Kawasaki Ver­sys 650GT

Motorcycle News (UK) - - Front Page -

An im­pres­sive pack­age

You could eas­ily be mis­taken for think­ing the 650 was the Ver­sys’s big­ger brother, the 1000, when it’s in this fully-dressed Grand Tourer guise – it’s an im­pres­sive, and im­pos­ing, pack­age, and all for un­der £8000.

The Grand Tourer is a Uk-only model and comes with colour­matched pan­niers (with in­ner bags), a match­ing top­case, hand­guards, huge fog lamps, a gear in­di­ca­tor and a 12v power out­let. The stan­dard 650 Ver­sys will set you back £6749, which means all this ex­tra love­li­ness costs you £1250. But it’s not just the boltons that give the Kawasaki a su­pe­rior feel. The screen is ad­justable, as are the levers, and it’s the only bike on test to boast ad­justable sus­pen­sion front and rear. The body­work looks and feels solid, and the pan­niers and top­box match the bike per­fectly – rather than look­ing like they’ve been stolen from Toys R Us (like the Honda). Yes, the Kawasaki is the most ex­pen­sive bike on test, but it feels like it, too. You can see where your money has been spent. How­ever, the gear po­si­tion in­di­ca­tor looks like an af­ter­thought, it doesn’t need to be that large and is way too bright at night. And you are ei­ther go­ing to loath or love the big LED fog lamps – though they are un­de­ni­ably im­pres­sive at night.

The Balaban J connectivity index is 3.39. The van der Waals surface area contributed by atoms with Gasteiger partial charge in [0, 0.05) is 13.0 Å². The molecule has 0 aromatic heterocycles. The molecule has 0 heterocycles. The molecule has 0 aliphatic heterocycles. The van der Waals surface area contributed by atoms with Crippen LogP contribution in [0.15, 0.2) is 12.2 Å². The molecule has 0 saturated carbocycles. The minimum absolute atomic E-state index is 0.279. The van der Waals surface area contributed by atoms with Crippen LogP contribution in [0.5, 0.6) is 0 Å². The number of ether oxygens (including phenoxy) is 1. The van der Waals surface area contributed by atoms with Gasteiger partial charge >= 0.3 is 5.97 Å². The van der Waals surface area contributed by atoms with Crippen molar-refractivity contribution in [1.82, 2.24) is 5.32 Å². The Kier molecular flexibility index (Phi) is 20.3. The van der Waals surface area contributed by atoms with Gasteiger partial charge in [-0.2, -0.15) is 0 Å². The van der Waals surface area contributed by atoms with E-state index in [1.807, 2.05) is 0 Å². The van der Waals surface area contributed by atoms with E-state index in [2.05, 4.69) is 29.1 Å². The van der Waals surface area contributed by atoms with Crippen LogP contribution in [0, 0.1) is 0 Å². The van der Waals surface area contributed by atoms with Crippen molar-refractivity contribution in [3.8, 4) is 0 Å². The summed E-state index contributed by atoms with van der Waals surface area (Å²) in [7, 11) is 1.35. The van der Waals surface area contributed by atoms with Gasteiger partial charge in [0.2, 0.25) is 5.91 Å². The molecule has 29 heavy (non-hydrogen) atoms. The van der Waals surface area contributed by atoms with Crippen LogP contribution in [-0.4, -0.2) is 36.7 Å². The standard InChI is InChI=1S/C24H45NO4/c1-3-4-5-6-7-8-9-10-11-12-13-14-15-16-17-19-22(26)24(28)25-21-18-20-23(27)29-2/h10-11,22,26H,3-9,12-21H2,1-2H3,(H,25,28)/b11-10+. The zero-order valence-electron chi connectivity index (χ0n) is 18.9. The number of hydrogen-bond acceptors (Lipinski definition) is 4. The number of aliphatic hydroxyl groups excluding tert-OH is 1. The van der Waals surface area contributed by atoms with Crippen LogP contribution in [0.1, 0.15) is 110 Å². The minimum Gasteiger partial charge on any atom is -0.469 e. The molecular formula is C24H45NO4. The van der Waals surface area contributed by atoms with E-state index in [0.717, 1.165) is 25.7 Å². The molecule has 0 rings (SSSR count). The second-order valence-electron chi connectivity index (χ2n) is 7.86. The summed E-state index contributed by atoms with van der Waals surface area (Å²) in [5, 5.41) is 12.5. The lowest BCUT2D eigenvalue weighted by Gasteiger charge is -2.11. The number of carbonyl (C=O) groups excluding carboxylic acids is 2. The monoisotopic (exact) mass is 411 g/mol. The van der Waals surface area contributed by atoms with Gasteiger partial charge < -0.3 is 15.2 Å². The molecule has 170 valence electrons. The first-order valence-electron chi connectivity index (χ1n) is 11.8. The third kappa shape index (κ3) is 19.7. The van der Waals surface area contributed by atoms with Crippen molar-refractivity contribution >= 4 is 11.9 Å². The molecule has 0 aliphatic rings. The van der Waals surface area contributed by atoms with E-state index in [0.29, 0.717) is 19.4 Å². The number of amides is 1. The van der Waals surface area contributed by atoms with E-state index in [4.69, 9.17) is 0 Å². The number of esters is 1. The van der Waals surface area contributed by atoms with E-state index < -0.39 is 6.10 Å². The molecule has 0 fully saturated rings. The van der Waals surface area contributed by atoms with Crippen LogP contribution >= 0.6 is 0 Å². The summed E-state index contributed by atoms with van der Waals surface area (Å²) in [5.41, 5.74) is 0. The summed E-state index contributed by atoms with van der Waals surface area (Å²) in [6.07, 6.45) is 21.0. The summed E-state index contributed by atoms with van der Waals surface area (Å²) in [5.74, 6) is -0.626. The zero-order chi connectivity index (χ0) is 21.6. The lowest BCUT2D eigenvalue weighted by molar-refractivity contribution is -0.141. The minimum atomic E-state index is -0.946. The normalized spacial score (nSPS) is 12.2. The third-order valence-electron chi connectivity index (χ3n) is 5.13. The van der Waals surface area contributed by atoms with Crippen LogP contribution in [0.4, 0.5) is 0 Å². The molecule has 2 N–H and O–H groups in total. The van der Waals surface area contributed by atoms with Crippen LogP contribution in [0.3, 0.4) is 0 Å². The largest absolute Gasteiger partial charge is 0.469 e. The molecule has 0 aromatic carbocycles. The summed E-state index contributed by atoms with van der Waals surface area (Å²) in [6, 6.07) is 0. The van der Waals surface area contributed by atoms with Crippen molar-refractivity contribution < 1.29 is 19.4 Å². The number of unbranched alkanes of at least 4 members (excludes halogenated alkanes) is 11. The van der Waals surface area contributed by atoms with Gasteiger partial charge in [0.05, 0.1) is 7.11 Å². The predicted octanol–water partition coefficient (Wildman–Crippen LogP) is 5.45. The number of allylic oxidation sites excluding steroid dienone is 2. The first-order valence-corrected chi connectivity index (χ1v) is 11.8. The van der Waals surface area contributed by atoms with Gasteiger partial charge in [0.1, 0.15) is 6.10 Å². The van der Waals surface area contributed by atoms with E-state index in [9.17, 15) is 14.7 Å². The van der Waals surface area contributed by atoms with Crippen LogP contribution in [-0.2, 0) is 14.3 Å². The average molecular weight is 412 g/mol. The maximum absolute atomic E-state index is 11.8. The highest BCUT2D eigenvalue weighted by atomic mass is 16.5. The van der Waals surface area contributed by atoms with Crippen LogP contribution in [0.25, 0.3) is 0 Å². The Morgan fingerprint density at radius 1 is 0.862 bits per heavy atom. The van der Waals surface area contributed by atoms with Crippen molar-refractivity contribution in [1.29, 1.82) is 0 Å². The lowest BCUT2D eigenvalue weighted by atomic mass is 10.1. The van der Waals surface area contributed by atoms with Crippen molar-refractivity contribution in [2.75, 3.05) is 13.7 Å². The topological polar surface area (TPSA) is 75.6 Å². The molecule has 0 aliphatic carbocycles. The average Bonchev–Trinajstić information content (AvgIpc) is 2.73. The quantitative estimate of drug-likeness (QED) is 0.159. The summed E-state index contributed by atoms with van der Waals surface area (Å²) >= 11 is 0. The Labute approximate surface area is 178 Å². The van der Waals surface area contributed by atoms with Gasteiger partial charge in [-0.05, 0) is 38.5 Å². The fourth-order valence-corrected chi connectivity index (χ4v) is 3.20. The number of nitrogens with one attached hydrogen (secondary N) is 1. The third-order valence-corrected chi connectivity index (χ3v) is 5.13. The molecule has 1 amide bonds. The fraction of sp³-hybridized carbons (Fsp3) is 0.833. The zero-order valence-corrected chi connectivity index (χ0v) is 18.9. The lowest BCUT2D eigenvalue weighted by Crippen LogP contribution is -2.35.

The air of lux­ury does evap­o­rate slightly on the move, as the Ver­sys is no­tice­ably more vibey than our other two bikes. Above 80mph, or when revving it hard, you re­ally no­tice the vi­bra­tions through the wide bars and pegs. It’s not an­noy­ing, but it is no­tice­able com­pared to the smooth Suzuki and the low-revving Honda.

But we all agreed if we had to em­bark on a long jour­ney we’d all grab the Kawasaki key first. You sit very much in the bike, and it’s a com­fort­able place to be, with a low seat and the wide bars per­fectly spaced so that noth­ing is too much of a stretch. The man­u­ally ad­justable screen and large fair­ing are more ef­fec­tive than the Honda’s, too. The hand­guards of­fer some wind pro­tec­tion as well as look­ing good, and with a 21-litre fuel tank you can push to al­most 200 miles be­fore need­ing to fill up. But while the Kawasaki’s tank is seven litres big­ger than the Honda’s, the Ver­sys is more thirsty, mean­ing fuel stops ar­rive at the same time.

Through the bends, the Ver­sys punches way above its weight, han­dling sur­pris­ingly well, although the fork dive is ex­ces­sive un­der heavy brak­ing. But un­like the other bikes on test, the forks are ad­justable. Put sim­ply, it’s a lot of bike for the money.

‘Com­pared to the low-revving NC and smooth SV, it’s no­tice­ably vibey’

Newspapers in English

Newspapers from UK

© PressReader. All rights reserved.